A Bride for Henry

A Bride for Henry

A Bride for Henry is a 1937 American film directed by William Nigh based on the Josephine Bentham short story of the same name that was published in Liberty Magazine. Authors such as James Cox and Kylo-Patrick Hart have cited A Bride for Henry as within a subgenre of screwball comedies termed "sentimental comedy", where plots deal with domestic struggles but avoid true threats of adultery and ultimately defend marriage. The formation of the Production Code Administration (PCA) hastened the production of sentimental comedies; others include Maybe It's Love (1935), Three Married Men (1936), and Wife, Doctor, and Nurse (1937).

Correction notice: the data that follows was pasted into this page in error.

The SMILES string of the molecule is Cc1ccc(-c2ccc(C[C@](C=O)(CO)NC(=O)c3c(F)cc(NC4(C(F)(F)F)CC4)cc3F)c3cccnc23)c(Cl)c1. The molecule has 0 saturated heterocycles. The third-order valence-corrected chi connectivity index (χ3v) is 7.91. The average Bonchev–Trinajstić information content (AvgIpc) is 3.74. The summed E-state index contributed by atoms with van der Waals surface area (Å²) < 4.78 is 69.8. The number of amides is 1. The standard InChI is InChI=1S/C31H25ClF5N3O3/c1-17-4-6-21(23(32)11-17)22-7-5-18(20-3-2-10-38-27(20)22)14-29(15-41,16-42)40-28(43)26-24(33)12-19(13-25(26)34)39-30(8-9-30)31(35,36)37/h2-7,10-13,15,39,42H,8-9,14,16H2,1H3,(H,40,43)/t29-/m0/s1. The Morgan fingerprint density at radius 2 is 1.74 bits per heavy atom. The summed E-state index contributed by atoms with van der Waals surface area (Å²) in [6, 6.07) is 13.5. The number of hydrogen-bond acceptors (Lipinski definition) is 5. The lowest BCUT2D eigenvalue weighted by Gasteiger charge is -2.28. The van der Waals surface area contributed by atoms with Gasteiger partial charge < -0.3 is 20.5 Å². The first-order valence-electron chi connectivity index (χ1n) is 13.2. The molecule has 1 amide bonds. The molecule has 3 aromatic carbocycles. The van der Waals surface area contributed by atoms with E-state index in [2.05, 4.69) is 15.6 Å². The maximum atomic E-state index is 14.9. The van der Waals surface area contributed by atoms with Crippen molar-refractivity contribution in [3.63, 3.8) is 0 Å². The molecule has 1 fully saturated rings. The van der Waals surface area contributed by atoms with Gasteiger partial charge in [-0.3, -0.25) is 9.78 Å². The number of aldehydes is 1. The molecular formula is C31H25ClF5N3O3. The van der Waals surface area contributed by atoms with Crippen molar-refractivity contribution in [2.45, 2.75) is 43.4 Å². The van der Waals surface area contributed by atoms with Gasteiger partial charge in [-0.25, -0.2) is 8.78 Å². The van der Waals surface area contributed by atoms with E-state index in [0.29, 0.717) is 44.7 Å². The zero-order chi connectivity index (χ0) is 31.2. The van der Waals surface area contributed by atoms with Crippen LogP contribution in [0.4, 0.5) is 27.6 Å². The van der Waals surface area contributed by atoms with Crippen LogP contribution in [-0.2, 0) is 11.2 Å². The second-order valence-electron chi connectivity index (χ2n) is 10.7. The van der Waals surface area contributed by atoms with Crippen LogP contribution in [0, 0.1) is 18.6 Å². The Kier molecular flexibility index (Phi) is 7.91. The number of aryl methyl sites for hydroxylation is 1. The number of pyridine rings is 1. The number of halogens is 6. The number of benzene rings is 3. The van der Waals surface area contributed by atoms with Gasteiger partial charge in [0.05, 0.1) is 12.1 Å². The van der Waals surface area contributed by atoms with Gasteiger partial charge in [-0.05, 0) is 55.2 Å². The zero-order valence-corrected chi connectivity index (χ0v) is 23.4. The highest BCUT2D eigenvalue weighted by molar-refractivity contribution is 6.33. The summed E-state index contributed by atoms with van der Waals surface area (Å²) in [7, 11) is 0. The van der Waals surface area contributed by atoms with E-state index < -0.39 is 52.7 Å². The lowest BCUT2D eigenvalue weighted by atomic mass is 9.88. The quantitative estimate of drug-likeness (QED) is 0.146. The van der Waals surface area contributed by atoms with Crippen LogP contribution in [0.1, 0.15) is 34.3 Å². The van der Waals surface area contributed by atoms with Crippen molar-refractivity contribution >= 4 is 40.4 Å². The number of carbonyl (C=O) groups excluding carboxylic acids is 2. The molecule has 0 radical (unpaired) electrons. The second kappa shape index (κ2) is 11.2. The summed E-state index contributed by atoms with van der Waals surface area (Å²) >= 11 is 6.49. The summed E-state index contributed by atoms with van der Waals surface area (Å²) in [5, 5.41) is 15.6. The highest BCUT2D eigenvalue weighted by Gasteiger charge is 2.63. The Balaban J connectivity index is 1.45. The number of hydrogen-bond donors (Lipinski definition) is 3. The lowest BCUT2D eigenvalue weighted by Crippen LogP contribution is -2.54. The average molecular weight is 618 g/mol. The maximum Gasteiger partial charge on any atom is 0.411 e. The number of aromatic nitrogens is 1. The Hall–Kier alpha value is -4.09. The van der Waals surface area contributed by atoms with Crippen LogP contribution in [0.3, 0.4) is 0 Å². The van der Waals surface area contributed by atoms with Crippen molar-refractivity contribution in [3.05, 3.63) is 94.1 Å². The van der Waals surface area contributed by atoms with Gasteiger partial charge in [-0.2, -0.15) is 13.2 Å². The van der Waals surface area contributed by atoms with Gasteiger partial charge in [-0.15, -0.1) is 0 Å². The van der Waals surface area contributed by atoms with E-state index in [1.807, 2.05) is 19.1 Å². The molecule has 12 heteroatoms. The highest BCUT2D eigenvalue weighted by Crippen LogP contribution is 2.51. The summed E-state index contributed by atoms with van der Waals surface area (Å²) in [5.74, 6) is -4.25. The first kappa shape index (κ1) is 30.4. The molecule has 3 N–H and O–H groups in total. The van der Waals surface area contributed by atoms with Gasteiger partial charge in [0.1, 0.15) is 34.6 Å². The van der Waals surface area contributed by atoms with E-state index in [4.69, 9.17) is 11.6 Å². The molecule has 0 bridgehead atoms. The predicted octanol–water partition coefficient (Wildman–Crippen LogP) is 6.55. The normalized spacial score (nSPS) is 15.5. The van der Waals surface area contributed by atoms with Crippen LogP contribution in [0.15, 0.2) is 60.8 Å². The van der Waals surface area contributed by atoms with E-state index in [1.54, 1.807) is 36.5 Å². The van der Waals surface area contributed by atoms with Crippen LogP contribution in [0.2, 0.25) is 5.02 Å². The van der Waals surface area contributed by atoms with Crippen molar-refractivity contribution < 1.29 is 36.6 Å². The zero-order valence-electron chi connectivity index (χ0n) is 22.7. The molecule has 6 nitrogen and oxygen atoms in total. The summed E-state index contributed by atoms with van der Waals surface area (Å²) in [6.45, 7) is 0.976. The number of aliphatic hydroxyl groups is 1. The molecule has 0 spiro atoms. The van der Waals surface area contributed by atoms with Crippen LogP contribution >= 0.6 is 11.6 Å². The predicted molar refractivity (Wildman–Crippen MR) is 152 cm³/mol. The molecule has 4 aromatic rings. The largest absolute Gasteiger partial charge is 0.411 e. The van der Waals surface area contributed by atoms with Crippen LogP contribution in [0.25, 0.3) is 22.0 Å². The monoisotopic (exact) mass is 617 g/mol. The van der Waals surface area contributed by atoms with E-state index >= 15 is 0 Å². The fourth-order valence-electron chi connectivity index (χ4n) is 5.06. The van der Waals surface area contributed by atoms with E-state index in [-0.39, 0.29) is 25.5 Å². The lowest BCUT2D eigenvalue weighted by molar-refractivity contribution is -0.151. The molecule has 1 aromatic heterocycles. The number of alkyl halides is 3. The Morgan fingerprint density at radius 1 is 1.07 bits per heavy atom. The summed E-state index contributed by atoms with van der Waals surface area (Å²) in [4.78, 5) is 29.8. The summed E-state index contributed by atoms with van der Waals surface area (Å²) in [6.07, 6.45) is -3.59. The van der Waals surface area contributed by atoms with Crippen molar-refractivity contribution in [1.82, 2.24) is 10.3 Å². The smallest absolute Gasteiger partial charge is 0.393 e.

Sheila Curtis's (Anne Nagel) fiancé Eric Reynolds (Henry Mollison) fails to appear for the wedding, so Sheila drafts her lawyer, Henry Tuttle (Warren Hull), to stand in for the missing groom. When Eric finally shows up after sleeping off the bachelor party, Shelia intends to get a quick divorce and marry him after the media attention dies down. Although Henry has been in love with her for years, he gets fed up and spends his time on their honeymoon with his old girlfriend, wealthy Helen Van Orden (Claudia Dell), and a bevy of beauties. Shelia soon gets jealous, and realizes that Eric will always be unreliable while it's Henry she's always counted on and loved, but it might be too late. She realizes she may have taken Henry for granted.